It's a sight that's become all too familiar for Phillies fans this season: Brad Lidge walking off the mound after a blown save.
Lidge recorded his seventh blown save of 2009 on Tuesday night against the Chicago Cubs at Wrigley, but fortunately didn't record his fifth loss.
Ben Francisco made up for the righty closer's struggles by homering in the top of the 12th to put the Phillies ahead 4-3, a lead that Chad Durbin successfully saved in the bottom half of the inning.
Lidge's season thus far has been an extremely far cry from his output last season, which of course, everyone knows was perfect.
Coming into this year, Phillies fans almost instinctively knew the perfection wouldn't last forever, and it's safe to say no one expected him to be perfect again. But they certainly expected better numbers than they've seen.
I'm not going to sit here and quote statistics. If you've been watching all season you're aware that they're less than spectacular, and in some cases they're the worst in the league among relief pitchers.
What I will discuss is what I think might be wrong and what could potentially be done.
Let me start by saying that this is by no means a time for the Phillies to panic.
Despite a horrid stretch lately, they still hold a 3.5-game lead in the NL East Division over the Florida Marlins, and a 4.5-game advantage over the Atlanta Braves. The New York Mets, a preseason pick to contend for the division title, are a distant 11 games back in third place.
I do, however, think there is some reason for concern going into the final stretch of the season. As last season showed, an effective closer is a cornerstone to building a successful playoff run.
For whatever the reason Lidge just doesn't seem to have it this year. He was shaky at best before spending 15 days on the disabled list with a knee injury, and hasn't been much better since. You almost wonder if his knee ever truly healed.
Perhaps his struggles are related to a nagging injury. Perhaps it's something else: confidence.
Last season, Lidge's confidence couldn't have been higher. He had a swagger on the mound. He knew he could get you out. It was all a matter of how he was going to do it.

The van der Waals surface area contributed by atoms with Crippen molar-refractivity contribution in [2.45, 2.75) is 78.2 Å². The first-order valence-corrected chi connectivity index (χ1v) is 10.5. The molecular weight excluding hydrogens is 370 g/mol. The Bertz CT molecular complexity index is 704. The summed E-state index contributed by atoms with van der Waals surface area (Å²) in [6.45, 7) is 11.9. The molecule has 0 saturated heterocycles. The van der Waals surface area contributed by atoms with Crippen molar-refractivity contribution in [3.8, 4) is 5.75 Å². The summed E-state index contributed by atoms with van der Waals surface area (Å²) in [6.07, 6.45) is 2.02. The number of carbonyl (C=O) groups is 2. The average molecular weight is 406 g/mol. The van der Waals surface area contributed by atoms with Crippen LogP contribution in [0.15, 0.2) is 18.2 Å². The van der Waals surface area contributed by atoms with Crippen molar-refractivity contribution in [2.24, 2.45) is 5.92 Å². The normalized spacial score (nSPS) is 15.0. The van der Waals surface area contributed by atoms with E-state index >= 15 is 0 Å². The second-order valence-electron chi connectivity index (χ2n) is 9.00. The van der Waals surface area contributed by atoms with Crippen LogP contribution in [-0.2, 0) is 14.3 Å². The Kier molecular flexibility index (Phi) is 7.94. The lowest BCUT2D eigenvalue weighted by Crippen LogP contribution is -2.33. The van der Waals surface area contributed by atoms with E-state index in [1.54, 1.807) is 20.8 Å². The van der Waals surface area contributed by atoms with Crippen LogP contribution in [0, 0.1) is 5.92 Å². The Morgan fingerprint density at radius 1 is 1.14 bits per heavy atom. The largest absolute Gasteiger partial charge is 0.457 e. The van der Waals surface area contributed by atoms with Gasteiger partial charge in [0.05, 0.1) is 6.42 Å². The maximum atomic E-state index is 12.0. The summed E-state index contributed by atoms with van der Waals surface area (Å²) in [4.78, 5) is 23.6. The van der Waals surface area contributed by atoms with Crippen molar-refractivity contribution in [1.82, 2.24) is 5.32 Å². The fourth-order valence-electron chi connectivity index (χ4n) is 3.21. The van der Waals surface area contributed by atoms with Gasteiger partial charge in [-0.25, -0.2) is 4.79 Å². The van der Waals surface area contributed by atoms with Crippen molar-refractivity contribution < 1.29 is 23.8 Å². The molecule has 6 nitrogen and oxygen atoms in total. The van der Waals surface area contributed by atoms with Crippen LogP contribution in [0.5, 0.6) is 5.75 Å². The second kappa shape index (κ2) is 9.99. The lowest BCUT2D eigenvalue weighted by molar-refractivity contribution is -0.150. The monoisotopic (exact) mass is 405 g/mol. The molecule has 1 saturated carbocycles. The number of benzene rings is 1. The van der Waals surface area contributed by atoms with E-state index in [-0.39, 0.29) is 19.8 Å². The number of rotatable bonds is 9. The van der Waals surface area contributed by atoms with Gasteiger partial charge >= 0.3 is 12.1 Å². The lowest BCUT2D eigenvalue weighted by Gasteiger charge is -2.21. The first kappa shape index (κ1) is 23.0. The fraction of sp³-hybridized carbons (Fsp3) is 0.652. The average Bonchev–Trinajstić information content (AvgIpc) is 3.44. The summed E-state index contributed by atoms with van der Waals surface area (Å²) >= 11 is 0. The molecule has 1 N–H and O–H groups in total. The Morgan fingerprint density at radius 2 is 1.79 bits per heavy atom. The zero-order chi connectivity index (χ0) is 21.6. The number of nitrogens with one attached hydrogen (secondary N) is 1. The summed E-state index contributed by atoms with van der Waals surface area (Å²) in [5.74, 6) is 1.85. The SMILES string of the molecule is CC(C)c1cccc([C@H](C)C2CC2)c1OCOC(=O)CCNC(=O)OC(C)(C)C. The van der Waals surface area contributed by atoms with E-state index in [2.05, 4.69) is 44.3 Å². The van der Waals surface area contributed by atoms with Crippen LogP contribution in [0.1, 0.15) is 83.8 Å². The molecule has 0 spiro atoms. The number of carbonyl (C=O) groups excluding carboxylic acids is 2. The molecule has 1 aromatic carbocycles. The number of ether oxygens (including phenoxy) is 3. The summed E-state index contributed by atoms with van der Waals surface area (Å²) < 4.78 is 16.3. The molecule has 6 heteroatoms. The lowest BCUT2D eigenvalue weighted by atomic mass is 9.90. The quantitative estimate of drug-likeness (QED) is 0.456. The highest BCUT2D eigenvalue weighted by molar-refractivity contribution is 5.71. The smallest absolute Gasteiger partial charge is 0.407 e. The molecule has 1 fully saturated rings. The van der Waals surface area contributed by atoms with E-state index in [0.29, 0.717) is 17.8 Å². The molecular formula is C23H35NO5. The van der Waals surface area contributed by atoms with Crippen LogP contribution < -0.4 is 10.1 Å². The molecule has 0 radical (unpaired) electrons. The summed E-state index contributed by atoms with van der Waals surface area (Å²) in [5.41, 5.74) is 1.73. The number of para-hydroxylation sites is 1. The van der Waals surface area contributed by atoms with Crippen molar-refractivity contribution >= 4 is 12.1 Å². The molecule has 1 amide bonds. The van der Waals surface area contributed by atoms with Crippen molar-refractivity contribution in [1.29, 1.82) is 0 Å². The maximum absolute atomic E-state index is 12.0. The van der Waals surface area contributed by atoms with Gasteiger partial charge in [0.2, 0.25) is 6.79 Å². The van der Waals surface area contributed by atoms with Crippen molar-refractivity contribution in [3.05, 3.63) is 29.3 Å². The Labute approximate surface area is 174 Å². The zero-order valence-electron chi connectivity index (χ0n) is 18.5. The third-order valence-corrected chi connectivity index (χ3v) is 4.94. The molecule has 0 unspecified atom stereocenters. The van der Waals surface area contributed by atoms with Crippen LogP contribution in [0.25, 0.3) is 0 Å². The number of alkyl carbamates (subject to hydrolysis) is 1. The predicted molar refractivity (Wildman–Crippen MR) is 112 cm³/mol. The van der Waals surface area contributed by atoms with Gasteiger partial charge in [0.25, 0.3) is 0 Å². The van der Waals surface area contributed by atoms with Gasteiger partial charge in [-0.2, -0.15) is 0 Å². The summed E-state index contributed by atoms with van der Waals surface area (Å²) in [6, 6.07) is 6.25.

This season, Lidge has looked more like the pitcher who couldn't find the strike zone to save his life in 2006 and 2007, the two seasons that followed a 2005 National League Championship with the Houston Astros.
He's simply looked lost out there on the mound. Maybe it's the dreaded "World Series Hangover." Whatever it is, it's got to be taken care of if the Phillies want any chance at a repeat.
I admire Charlie Manuel for sticking with Lidge and continuing to have faith in him, because Charlie's an honest guy, and so is Lidge. You know that Lidge is giving everything he's got every time he takes the hill.
However, his best just isn't good enough this year, and I honestly don't know what he can do to change that. If he is indeed hurt, he probably can't do much. If not, he needs to find a way to dig deep and get that extra adrenaline rush that made him so devastating in the past.
Or maybe he just needs some motivation. Just take a second to imagine what might happen if Brett Myers came back healthy and on schedule and Manuel elected to give him a shot at the closer's role.
What do you think Lidge would do? Would he continue to struggle? Or would that push him to do that much better?
In either case, the odds are in favor of the Phillies that one of them would prove successful in the role, as they've both done it in the past.
Or maybe they could go in a completely different direction and go with a closer by committee approach. It's not the best option in my opinion, but if it's what ends up working for the team then I'm all for it.
Of course, this could just be my eccentric nature getting the best of me.
Maybe Manuel's faith in Lidge will finally be rewarded, and he'll go perfect for the remainder of the season and playoffs (if indeed they hold on to make them).
Maybe there's no cause for concern at all, but I'm still questioning whether or not Brad Lidge should remain in the closer's role.
What I do know for sure is that the Phillies need a competent closer; they need a confident closer; and they need for those two to be the same closer. Who fits the bill doesn't matter to me, as long as they can get the job done.
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